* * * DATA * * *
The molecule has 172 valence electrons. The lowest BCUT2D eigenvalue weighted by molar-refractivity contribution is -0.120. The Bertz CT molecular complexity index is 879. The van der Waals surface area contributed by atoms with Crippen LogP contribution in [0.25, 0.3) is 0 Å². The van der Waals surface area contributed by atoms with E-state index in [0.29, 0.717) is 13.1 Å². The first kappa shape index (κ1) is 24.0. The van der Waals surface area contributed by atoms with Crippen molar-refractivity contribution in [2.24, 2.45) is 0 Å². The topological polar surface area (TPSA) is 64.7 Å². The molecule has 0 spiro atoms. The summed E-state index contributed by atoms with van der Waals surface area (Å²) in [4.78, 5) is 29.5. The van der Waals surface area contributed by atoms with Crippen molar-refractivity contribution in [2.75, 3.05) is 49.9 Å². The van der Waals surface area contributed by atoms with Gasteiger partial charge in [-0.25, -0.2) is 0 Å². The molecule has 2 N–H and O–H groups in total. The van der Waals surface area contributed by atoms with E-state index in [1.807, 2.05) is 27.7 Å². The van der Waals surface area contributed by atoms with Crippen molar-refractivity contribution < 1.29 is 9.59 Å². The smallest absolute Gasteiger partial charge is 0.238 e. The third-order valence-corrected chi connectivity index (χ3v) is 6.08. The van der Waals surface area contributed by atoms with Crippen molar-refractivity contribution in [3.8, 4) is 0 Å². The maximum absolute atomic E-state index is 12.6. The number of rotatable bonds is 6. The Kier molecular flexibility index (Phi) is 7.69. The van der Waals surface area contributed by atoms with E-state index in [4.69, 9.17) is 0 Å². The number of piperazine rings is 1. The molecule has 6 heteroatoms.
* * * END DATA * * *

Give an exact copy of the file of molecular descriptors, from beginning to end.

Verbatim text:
The molecule has 172 valence electrons. The lowest BCUT2D eigenvalue weighted by molar-refractivity contribution is -0.120. The Bertz CT molecular complexity index is 879. The van der Waals surface area contributed by atoms with Crippen LogP contribution in [0.25, 0.3) is 0 Å². The van der Waals surface area contributed by atoms with E-state index in [0.29, 0.717) is 13.1 Å². The first kappa shape index (κ1) is 24.0. The van der Waals surface area contributed by atoms with Crippen molar-refractivity contribution in [2.24, 2.45) is 0 Å². The topological polar surface area (TPSA) is 64.7 Å². The molecule has 0 spiro atoms. The summed E-state index contributed by atoms with van der Waals surface area (Å²) in [4.78, 5) is 29.5. The van der Waals surface area contributed by atoms with Crippen molar-refractivity contribution in [2.75, 3.05) is 49.9 Å². The van der Waals surface area contributed by atoms with Gasteiger partial charge in [-0.25, -0.2) is 0 Å². The molecule has 2 N–H and O–H groups in total. The van der Waals surface area contributed by atoms with E-state index in [1.807, 2.05) is 27.7 Å². The van der Waals surface area contributed by atoms with Crippen molar-refractivity contribution < 1.29 is 9.59 Å². The smallest absolute Gasteiger partial charge is 0.238 e. The third-order valence-corrected chi connectivity index (χ3v) is 6.08. The van der Waals surface area contributed by atoms with Crippen molar-refractivity contribution in [3.8, 4) is 0 Å². The maximum absolute atomic E-state index is 12.6. The number of rotatable bonds is 6. The Kier molecular flexibility index (Phi) is 7.69. The van der Waals surface area contributed by atoms with E-state index in [4.69, 9.17) is 0 Å². The number of piperazine rings is 1. The molecule has 6 heteroatoms.